To me, as I’m sure it was to Clay, also a well-educated Canadian woman, it was just a damn bus, an affordable, efficient mode of transportation, with no coded message implied.

Wrong!

The offices of The Gazette newspaper on Saint ...

The offices of The Gazette newspaper on Saint Catherine Street, Montreal, Canada. (Photo credit: Wikipedia)

I was also making, for a young journo, a healthy wage as a staff reporter at the Montreal Gazette, a large regional newspaper. I had a laminated press pass with my photo on it. No matter!

Every single time I crossed the U.S. border and showed it to prove my full-time, staff job in Canada I was subjected to nasty and aggressive interrogation by U.S. border officials — surely the only reason I was dating an American man was to marry him, rightaway so I could escape my hideous, unemployed life in Canada.

Riiiiiiiiiiiiight.

I climbed back into the bus every time shaken, crying, humiliated and angry. This bullshit was sexist, ugly and routine, and — luckily — something I’d not been subjected to before.

This was the country I’d be moving to to marry? Jesus!

Like Clay, I was young, single, female. These interrogations scared the shit out of me. How could they not? Would I lose the right to see my sweetie? Lose the privilege of crossing that border then, or forever? What records were they keeping and how could they affect me?

I moved to the United States, with a green card as a permanent legal resident, in July 1988 — after submitting to an AIDS test.

And yes, I learned how to drive and bought my first car, stat. The hell with the bus.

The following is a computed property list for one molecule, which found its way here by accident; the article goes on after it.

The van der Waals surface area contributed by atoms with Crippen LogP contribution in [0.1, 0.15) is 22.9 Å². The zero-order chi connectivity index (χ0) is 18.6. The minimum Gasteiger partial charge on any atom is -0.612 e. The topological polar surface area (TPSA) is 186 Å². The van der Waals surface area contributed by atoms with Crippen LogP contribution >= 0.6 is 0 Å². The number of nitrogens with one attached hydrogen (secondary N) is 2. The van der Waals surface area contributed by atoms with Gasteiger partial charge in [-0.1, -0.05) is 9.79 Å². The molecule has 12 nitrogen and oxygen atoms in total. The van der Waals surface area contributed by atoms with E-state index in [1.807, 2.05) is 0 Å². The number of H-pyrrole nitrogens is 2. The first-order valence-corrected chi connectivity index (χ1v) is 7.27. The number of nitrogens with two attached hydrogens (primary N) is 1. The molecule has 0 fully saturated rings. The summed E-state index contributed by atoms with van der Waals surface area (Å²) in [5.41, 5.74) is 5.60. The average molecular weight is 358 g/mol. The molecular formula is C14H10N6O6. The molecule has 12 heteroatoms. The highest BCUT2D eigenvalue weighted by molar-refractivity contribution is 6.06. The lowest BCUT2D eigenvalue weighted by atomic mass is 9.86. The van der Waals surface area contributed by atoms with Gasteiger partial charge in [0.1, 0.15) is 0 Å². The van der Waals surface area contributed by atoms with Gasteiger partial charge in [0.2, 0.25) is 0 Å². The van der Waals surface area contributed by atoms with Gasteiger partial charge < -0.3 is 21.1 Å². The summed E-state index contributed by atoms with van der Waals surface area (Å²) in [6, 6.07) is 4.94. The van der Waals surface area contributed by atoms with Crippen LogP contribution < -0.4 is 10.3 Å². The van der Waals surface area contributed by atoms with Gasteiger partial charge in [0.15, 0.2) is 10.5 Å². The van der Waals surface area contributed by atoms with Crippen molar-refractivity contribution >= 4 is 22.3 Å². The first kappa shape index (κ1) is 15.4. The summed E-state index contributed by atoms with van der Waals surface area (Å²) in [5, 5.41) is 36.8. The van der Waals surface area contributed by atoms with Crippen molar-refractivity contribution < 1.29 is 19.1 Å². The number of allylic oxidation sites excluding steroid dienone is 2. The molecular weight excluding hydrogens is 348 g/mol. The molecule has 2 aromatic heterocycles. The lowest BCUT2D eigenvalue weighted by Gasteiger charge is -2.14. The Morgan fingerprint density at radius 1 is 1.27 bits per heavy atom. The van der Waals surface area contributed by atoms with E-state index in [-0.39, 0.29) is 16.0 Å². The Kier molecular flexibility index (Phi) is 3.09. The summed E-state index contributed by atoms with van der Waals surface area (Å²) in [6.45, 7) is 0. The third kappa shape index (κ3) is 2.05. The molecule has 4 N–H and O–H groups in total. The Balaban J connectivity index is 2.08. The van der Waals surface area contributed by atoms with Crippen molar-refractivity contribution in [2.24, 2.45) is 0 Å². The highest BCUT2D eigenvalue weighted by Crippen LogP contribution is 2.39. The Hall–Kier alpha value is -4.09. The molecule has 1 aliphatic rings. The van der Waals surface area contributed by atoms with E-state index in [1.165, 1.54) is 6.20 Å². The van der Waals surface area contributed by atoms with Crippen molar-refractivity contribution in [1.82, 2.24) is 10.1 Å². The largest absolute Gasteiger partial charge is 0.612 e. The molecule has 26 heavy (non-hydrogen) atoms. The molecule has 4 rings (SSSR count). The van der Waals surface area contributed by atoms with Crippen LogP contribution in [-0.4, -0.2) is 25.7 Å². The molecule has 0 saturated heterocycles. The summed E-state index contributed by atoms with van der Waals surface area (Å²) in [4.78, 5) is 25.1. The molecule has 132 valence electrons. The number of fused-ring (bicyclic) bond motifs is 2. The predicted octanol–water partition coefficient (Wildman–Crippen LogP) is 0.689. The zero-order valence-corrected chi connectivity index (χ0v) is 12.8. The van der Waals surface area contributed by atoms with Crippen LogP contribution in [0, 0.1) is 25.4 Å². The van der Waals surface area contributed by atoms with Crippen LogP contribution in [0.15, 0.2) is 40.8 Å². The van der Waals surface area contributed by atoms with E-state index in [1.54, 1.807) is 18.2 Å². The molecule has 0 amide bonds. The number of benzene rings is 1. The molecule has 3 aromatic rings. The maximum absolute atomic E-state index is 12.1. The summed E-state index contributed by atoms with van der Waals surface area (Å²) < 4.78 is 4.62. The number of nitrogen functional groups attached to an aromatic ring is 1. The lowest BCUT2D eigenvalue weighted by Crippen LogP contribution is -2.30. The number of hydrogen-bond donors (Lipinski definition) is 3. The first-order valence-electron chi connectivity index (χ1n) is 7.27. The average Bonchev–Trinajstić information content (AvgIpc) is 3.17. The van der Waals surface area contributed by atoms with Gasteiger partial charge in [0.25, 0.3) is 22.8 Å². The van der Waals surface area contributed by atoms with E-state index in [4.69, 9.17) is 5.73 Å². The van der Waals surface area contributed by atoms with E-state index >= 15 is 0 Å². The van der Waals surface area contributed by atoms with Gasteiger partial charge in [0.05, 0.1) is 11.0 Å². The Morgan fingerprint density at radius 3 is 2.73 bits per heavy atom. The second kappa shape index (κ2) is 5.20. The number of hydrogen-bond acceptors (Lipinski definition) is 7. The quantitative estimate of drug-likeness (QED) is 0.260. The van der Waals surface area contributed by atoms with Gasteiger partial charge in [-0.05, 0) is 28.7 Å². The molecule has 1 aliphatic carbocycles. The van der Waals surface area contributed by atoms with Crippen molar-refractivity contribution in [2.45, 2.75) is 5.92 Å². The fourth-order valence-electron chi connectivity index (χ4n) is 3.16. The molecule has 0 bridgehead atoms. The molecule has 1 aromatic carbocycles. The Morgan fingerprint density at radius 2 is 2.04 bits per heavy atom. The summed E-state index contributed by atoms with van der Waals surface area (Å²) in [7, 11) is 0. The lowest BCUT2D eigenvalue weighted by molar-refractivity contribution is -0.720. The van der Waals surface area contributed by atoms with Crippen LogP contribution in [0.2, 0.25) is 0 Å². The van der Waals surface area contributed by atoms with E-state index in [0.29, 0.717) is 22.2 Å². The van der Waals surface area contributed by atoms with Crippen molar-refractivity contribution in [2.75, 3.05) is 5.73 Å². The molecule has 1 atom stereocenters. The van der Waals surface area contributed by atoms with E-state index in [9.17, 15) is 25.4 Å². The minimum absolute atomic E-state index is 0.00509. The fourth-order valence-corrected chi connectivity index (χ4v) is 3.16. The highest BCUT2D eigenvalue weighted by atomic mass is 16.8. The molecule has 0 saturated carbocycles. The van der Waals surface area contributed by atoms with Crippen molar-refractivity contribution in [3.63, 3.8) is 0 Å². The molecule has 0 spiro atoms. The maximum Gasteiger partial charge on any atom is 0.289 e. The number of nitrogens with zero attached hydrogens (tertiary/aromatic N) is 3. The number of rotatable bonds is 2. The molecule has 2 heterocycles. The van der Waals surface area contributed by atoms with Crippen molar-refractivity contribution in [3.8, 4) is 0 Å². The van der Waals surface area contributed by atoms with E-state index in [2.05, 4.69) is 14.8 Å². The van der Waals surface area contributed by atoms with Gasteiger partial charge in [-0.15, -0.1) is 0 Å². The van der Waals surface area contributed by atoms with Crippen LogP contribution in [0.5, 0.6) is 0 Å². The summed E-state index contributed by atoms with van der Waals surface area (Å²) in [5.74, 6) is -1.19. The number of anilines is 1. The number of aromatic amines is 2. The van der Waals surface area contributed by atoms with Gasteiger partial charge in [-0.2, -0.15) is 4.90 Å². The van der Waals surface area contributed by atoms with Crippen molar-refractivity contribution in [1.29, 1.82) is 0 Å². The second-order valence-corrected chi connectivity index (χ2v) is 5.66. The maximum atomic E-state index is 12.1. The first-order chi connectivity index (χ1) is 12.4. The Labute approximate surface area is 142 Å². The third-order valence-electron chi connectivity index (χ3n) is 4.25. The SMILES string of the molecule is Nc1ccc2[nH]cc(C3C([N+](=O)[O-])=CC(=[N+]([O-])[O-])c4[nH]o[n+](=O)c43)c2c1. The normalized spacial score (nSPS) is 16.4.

Have you ever faced this sort of experience?

Rape in India up 25 percent. Why?

In behavior, cities, Crime, culture, life, news, parenting, politics, urban life, women on December 31, 2012 at 11:17 am
Rape

Rape (Photo credit: Valeri Pizhanski)

While the rest of the world recently watched the horrors of a mass shooting of schoolchildren in Newtown, Connecticut with disgust and dismay at Americans’ deep and profound attachment to private gun ownership, (consequences be damned), my own shock, disgust and sadness at that (latest) massacre here has been matched — possibly exceeded — by the reports of rape from India, where a 23-year-old woman was attacked and raped then thrown from a moving bus.

Her battered, torn body gave up the ghost in Singapore, where she was sent in a last-ditch desperate attempt to save her life. A 17-year-old girl, also raped — one of the barely one percent of women even reporting this assault to authorities — committed suicide.

This prompted one Indian politician to suggest girls stop wearing skirts to school.

No salwar kameez — the modest tunic/trousers combination — will protect any woman from  the brutality and terror of rape.

Here’s one analysis — albeit by John Lloyd,  a middle-age white male journalist writing for Reuters: